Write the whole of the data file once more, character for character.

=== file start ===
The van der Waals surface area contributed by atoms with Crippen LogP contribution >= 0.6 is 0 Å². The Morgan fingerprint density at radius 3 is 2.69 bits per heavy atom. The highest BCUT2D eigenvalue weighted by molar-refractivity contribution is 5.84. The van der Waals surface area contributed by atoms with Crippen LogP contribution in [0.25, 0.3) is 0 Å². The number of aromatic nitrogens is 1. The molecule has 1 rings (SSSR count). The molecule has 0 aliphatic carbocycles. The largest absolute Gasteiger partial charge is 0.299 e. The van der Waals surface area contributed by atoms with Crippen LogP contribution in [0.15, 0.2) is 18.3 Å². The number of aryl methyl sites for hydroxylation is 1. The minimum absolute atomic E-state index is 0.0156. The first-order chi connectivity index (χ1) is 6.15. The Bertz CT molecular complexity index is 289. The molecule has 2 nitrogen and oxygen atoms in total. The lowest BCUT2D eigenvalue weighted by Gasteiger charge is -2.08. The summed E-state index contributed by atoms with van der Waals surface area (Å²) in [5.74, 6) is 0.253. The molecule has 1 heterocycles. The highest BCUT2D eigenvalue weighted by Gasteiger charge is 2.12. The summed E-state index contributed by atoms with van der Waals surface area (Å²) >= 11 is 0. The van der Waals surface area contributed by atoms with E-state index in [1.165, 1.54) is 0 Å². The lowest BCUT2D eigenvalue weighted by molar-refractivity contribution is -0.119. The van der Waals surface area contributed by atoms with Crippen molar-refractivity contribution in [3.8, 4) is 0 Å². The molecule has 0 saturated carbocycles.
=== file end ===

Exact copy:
The van der Waals surface area contributed by atoms with Crippen LogP contribution >= 0.6 is 0 Å². The Morgan fingerprint density at radius 3 is 2.69 bits per heavy atom. The highest BCUT2D eigenvalue weighted by molar-refractivity contribution is 5.84. The van der Waals surface area contributed by atoms with Crippen LogP contribution in [0.25, 0.3) is 0 Å². The number of aromatic nitrogens is 1. The molecule has 1 rings (SSSR count). The molecule has 0 aliphatic carbocycles. The largest absolute Gasteiger partial charge is 0.299 e. The van der Waals surface area contributed by atoms with Crippen LogP contribution in [0.15, 0.2) is 18.3 Å². The number of aryl methyl sites for hydroxylation is 1. The minimum absolute atomic E-state index is 0.0156. The first-order chi connectivity index (χ1) is 6.15. The Bertz CT molecular complexity index is 289. The molecule has 2 nitrogen and oxygen atoms in total. The lowest BCUT2D eigenvalue weighted by Gasteiger charge is -2.08. The summed E-state index contributed by atoms with van der Waals surface area (Å²) in [5.74, 6) is 0.253. The molecule has 1 heterocycles. The highest BCUT2D eigenvalue weighted by Gasteiger charge is 2.12. The summed E-state index contributed by atoms with van der Waals surface area (Å²) >= 11 is 0. The van der Waals surface area contributed by atoms with E-state index in [1.165, 1.54) is 0 Å². The lowest BCUT2D eigenvalue weighted by molar-refractivity contribution is -0.119. The van der Waals surface area contributed by atoms with Crippen molar-refractivity contribution in [3.8, 4) is 0 Å². The molecule has 0 saturated carbocycles.